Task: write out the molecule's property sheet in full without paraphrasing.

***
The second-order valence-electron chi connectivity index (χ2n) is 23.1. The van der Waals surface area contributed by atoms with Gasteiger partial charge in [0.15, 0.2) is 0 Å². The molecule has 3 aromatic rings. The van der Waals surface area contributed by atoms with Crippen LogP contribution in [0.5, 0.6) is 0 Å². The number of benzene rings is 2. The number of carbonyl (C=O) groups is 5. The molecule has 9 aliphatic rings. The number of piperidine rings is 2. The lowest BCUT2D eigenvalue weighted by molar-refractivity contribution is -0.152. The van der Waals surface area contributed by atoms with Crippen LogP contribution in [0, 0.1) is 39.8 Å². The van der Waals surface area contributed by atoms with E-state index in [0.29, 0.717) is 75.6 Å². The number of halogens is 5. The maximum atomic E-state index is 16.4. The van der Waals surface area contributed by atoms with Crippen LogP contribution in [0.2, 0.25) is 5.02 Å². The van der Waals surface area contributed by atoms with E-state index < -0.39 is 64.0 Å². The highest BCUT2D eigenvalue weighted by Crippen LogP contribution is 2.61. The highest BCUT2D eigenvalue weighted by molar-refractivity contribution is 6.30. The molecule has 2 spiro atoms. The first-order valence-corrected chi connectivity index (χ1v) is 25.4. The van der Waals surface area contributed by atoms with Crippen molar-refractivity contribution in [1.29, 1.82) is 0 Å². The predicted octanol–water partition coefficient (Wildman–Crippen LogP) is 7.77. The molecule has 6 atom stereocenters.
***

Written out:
The second-order valence-electron chi connectivity index (χ2n) is 23.1. The van der Waals surface area contributed by atoms with Gasteiger partial charge in [0.15, 0.2) is 0 Å². The molecule has 3 aromatic rings. The van der Waals surface area contributed by atoms with Crippen LogP contribution in [0.5, 0.6) is 0 Å². The number of benzene rings is 2. The number of carbonyl (C=O) groups is 5. The molecule has 9 aliphatic rings. The number of piperidine rings is 2. The lowest BCUT2D eigenvalue weighted by molar-refractivity contribution is -0.152. The van der Waals surface area contributed by atoms with Crippen LogP contribution in [0, 0.1) is 39.8 Å². The van der Waals surface area contributed by atoms with E-state index in [0.29, 0.717) is 75.6 Å². The number of halogens is 5. The maximum atomic E-state index is 16.4. The van der Waals surface area contributed by atoms with Crippen LogP contribution in [0.2, 0.25) is 5.02 Å². The van der Waals surface area contributed by atoms with E-state index < -0.39 is 64.0 Å². The highest BCUT2D eigenvalue weighted by Crippen LogP contribution is 2.61. The highest BCUT2D eigenvalue weighted by molar-refractivity contribution is 6.30. The molecule has 2 spiro atoms. The first-order valence-corrected chi connectivity index (χ1v) is 25.4. The van der Waals surface area contributed by atoms with Crippen molar-refractivity contribution in [1.29, 1.82) is 0 Å². The predicted octanol–water partition coefficient (Wildman–Crippen LogP) is 7.77. The molecule has 6 atom stereocenters.